Police: 'We Were Made - Scott Peterson Tried To Shake Undercover Agents On Stakeout
REDWOOD CITY, Calif. — Scott Peterson's strange driving patterns dominated testimony at his double-murder trial Thursday as prosecutors questioned seven undercover agents who tracked the fertilizer salesman after his wife disappeared.
"It just got pretty busy there for a while," said Christopher Perry, who was part of the 15-man surveillance team that kept tabs on Peterson's whereabouts from Jan. 3 to Jan. 11, 2003.
Perry, sporting a dark suit, long black ponytail and goatee, described a period of about two hours on Jan. 9 in which the agents followed Peterson from the Berkeley Marina to Bakersfield, Calif.
The witness suggested that Peterson was trying to lose the agents with his "odd driving" — getting on and off the freeway, making random U-turns, heading into parking lots, circling and then exiting.
Police used five or six unmarked cars during the nine-day surveillance, and Peterson's car was secretly fitted with a GPS tracking device.
According to agent Brian Cardwell of the California Department of Justice, one vehicle was always in the lead, keeping close to Peterson, while the others trailed him by about a quarter-mile. The agents maintained constant radio communication.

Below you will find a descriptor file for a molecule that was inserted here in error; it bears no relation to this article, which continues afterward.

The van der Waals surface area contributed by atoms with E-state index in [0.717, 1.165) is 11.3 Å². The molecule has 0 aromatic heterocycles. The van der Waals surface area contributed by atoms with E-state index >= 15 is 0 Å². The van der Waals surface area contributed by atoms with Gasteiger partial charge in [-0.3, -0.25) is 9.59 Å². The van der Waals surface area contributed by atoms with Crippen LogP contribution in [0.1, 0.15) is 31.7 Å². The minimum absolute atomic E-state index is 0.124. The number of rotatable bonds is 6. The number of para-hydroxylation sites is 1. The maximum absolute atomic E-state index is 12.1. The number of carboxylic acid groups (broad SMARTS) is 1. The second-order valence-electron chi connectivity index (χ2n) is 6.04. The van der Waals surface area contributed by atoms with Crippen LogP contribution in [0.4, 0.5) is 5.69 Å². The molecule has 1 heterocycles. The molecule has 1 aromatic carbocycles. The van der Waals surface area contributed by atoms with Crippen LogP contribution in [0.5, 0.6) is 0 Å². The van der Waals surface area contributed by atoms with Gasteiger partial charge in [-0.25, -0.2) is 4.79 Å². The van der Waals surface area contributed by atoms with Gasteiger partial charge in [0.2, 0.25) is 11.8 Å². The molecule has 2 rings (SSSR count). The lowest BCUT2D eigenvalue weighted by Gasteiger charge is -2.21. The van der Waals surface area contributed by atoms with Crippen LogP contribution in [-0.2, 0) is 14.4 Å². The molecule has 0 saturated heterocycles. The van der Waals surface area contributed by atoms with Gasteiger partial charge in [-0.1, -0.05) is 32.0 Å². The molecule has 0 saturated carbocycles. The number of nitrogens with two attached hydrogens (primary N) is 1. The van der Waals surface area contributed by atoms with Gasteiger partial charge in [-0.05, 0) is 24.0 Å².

But the jig was up for the plainclothes crew on Jan. 11, when Peterson appeared to be following them.
"We're operating under a 'lose it before you burn it' capacity," said Thomas Chaplin, another agent. "At that point, we'd essentially been burned."
Agent Tera Faris, witness number 119 in the state's case, was among the officers following the defendant that morning.
At about 8:15 a.m., Peterson entered the 99 freeway going southbound and then quickly pulled over to the right-hand shoulder. Faris attempted to pull up behind him in her Mustang, but passed him instead, taking the off-ramp and pulling into a business parking lot.
Peterson immediately followed her, and pulled up to her passenger side. According to Faris, the two made eye contact before she drove off.
During cross-examination, defense attorney Mark Geragos asked Chaplin if he was aware of a wiretap intercept in which Peterson said he thought the woman in the Mustang was a National Enquirer reporter.
Chaplin said he did not, and allowed that the cars were not marked in any way that the defendant would know that he was being trailed by authorities.
Geragos also went through each agent's report, underlining the many hours that Peterson was seen going to the volunteer command post, putting up missing person's fliers and generally taking part in the search for his missing pregnant wife, Laci Peterson.
Judge Alfred Delucchi excused jurors early at 11:22 a.m. on Thursday.
"Just for your information, we went through 17 witnesses this week," Delucchi told the panel. "So, it wasn't a total loss."
Court resumes on Tuesday.
Peterson, 31, is accused of the December 2002 murder of his 27-year-old wife and unborn son. He faces the death penalty if convicted.
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